Forest Cafe In The Woods.

 

 

It’s definitely in the woods, although the jury’s still out on whether it’s out of the woods yet, as a venture. There are lots of trees. And it’s a cafe, although it’s also a purveyor of wood burning stoves, several of which are in the cafe.  And there are enough logs stacked against the walls to please David Lynch’s Log Lady, and keep her in wood and kindling for all eternity. So it’s cosy, and highly combustible.

This cafe is tucked away up a lane, past several private houses, just off the Heol-Y-Fforest road out of Tongwynlais. It is a mere Welsh cake’s hurl from the spectacular Castell Coch. Castell Coch’s own cafe, replete with handy arrow slits, had been closed for a while, hence our casting around for alternatives, but happily it has recently re-opened.

The woods above Castell Coch, and overlooking the cafe, are good for walking and mountain-biking. They feature a bit of a sculpture trail, some great views across to the Garth Mountain, and a section by the car-park comprising some fake figures left over from the filming of an episode of Merlin.

Back to the cafe. The counter and kitchen area are very small, and it was amazing to think that the several busy staff could find room to swing a cat, let alone rustle up coffee and cake, panini and various brunch items. It makes me feel slightly claustrophobic. Yet rustle they do. And to good effect.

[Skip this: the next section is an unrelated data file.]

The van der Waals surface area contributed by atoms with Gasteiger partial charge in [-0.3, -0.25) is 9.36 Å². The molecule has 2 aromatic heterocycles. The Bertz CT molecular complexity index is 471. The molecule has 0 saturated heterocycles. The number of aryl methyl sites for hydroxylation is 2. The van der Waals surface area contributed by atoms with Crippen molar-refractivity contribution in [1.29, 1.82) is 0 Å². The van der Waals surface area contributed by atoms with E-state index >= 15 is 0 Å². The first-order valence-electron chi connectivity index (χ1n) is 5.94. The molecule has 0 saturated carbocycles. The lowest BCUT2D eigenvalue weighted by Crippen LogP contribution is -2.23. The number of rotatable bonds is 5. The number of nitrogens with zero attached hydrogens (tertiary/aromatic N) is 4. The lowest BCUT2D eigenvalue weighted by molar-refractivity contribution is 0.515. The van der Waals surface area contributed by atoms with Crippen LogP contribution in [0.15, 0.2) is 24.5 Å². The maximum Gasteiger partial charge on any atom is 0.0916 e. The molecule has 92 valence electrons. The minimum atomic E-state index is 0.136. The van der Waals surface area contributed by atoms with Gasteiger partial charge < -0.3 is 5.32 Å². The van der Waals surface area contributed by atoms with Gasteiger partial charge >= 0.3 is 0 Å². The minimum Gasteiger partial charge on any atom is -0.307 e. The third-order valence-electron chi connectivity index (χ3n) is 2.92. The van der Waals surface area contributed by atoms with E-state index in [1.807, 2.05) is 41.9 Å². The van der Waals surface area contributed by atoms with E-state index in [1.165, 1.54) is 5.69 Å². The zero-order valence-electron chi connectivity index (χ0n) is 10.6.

The coffee is good, likewise the cakes, which have been sampled previously. However, on this occasion we opted for bacon and egg sandwiches, as it was only mid morning, and not even close to cake-o’clock. Said items were fine and dandy, but there was a problem with the plate; warm salad, or garnish, as I believe it is known.

Now. Deep breath. This is just not right. In fact, it’s plain wrong. Warm salad garnish? Bacon and egg between two pieces of bread? Excellent. Runny yolk? Check. Warm salad? No. I feel quite strongly about this issue and will no doubt return to it in the future. It’s a bit like those little bags of warm salad which you get with your Indian takeaway: it’s not needed, and it’s irritating to keep finding it in close proximity to one’s food.

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I’m not sure whether this can be easily broached with the proprietor. Maybe the trick is simply to say, ‘Hold the garnish’ upon ordering.

As we exited, I tried to take in the car-park, fenced in as it is by ranch-style poles, the white ducks on the pond, and the giant mass of some sort of monster rhubarb-based plant. But at the back of my mind, a concerning thought about salad still lurked, rather like the ‘ManU will probably be good again this season’ one.

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